Here are a few players whose fantasy stock has fallen during their recent preseason outings.
Sammy Watkins, WR Buffalo Bills
Going into the 2014 NFL draft, I considered Clemson wide receiver Sammy Watkins to be the best of a very deep group. After being drafted by the Buffalo Bills, I have some major questions as to whether he can be counted on as a fantasy option during his rookie season. However, my questions do not have anything to do with Watkins skill set, but rather with his quarterback.
Through two preseason games, starting quarterback E.J. Manuel displayed the same inconsistencies that plagued him during his rookie season. Manuel had multiple passes batted down, along with struggling on his accuracy (11/20 in first two games), and being been slow to go through his progressions. Going into his second season as the Bills starting quarterback, it is now or never for the Florida State product. With a running game centered around veterans, C.J. Spiller and Fred Jackson, the Bills have a stable running game. With Manuel’s inconsistencies throwing the football and health concerns (11 games missed in 2013) it is a fair question if he can be the Bills quarterback of the future.
In May, the Bills mortgaged a piece of the future to move up in the draft and grab Watkins (2015 1st and 4th Round Picks). Watkins displayed everything you want in a no.1 receiver while at Clemson; speed (4.41 40-yd dash), acceleration (1.53 10-yd split), reliable hands (4.49% drop rate), and the ability to take any pass the distance. Watkins could be the most complete receiver to enter the draft since A.J. Green, and will be the focal point of the Bills passing attack in the future. However, as long as E.J. Manuel struggles with his accuracy (58.8% in 2013), and decision-making (11:9/TD:INT) there are legitimate concerns as to whether or not Watkins and the rest of the Bills receiving corps can be counted on to produce consistently for fantasy football owners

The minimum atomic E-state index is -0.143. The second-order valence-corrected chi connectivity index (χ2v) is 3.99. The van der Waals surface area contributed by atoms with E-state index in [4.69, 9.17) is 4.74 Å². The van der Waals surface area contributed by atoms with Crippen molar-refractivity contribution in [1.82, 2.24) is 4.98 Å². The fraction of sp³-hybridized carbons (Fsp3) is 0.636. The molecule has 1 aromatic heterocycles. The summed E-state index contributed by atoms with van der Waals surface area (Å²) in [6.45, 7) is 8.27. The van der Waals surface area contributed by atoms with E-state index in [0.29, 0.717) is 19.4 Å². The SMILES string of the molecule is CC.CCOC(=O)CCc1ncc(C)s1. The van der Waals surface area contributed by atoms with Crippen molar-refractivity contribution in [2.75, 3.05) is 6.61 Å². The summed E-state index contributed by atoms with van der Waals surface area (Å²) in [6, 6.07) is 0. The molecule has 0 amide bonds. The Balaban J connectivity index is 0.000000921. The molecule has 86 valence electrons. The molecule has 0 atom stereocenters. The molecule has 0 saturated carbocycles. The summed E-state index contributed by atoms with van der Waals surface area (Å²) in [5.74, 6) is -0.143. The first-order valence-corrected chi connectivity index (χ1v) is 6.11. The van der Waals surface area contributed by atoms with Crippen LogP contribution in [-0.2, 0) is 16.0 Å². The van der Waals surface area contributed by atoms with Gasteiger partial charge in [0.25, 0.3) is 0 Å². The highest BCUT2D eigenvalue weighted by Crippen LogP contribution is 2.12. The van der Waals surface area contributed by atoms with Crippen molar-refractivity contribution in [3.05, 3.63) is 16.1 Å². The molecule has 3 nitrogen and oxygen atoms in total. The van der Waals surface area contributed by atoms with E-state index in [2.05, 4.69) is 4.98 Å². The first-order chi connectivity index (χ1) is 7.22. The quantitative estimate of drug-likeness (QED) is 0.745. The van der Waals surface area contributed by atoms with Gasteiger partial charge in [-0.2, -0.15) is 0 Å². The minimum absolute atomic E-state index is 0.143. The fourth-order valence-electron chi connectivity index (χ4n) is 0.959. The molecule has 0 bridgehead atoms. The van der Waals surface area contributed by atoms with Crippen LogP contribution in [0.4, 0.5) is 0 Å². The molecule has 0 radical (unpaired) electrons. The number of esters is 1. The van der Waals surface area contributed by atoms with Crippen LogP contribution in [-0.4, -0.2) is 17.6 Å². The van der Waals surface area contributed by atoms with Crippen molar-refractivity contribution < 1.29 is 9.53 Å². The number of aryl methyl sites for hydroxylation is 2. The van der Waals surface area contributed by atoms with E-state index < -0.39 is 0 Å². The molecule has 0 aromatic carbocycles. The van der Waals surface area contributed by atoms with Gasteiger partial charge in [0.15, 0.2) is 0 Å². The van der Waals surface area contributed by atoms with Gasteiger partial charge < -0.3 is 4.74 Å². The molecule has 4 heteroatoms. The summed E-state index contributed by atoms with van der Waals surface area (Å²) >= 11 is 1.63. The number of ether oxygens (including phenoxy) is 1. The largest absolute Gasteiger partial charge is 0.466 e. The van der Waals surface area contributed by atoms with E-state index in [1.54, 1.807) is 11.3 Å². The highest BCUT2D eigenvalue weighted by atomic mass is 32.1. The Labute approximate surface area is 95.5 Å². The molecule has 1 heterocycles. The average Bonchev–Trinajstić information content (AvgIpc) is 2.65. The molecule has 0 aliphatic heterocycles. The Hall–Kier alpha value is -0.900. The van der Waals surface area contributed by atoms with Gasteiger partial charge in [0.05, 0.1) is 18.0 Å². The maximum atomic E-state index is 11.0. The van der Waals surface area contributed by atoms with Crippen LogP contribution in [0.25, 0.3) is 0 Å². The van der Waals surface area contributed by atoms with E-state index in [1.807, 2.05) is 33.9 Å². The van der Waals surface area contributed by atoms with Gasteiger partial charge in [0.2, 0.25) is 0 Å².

Value: Low WR3/High WR
Preseason Week 1: 4 Rec/14 Yds, 2 Drops
Jordan Matthews had been called the “star of Eagles camp” according to several Eagles columnists, getting a lot of time with the first-team offense. With the high praise coming from Philadelphia, it is concerning that Matthews flopped like he did in week one of the preseason. Matthews dropped two passes during the Eagles opening preseason game, showing scouts critiques about Matthews consistency catching the football have some validity.
This is not the first time there have been concerns about Matthews’ consistency catching the football. During his senior season at Vanderbilt, Matthews dropped 7.69% of the passes thrown his way. Even though Matthews struggled to catch the ball consistently, his production was unmatched (SEC All-Time Receiving Yards Leader).
With the departure of DeSean Jackson to Washington, there is a gaping hole between starters Jeremy Maclin and Riley Cooper as the Eagles slot receiver. With Matthews’ strong training camp, many consider Matthews the front-runner for the job. Matthews acknowledged his rough debut, stating, “Those were catches I should have definitely had,” adding “those are balls that I’ve caught before in games and in practices. That’s a basic concentration thing.”
If Matthews can bounce back from his rough debut, there is no doubt that he can serve value in the Eagles up-tempo spread offense. However, if Matthews continues to let balls slip though his hands, he may see his opportunities to contribute go with it. But it was just one game, after all.
Matthews bounced back in a big way in week two against the Patriots; reeling in 11 passes for a game-high 104 yards. This is a positive sign for the rookie wide receiver, showing that his two drops in week one were due to nerves rather than his concentration. Matthews can take hold of the Eagles slot receiver position with another solid performance in week three of the preseason. If Matthews does get the job, he will have immediate value in PPR leagues as a solid number four receiver, giving him extra value in PPR leagues
ADP: Mid 12th
Editor’s note: This is part three of an eight-part series where we will look at each team’s receiving core by division and analyze which receiver will be the favorite for most targets. As fantasy owners know, targets are a crucial part of success for fantasy receivers. This week covers the NFC South.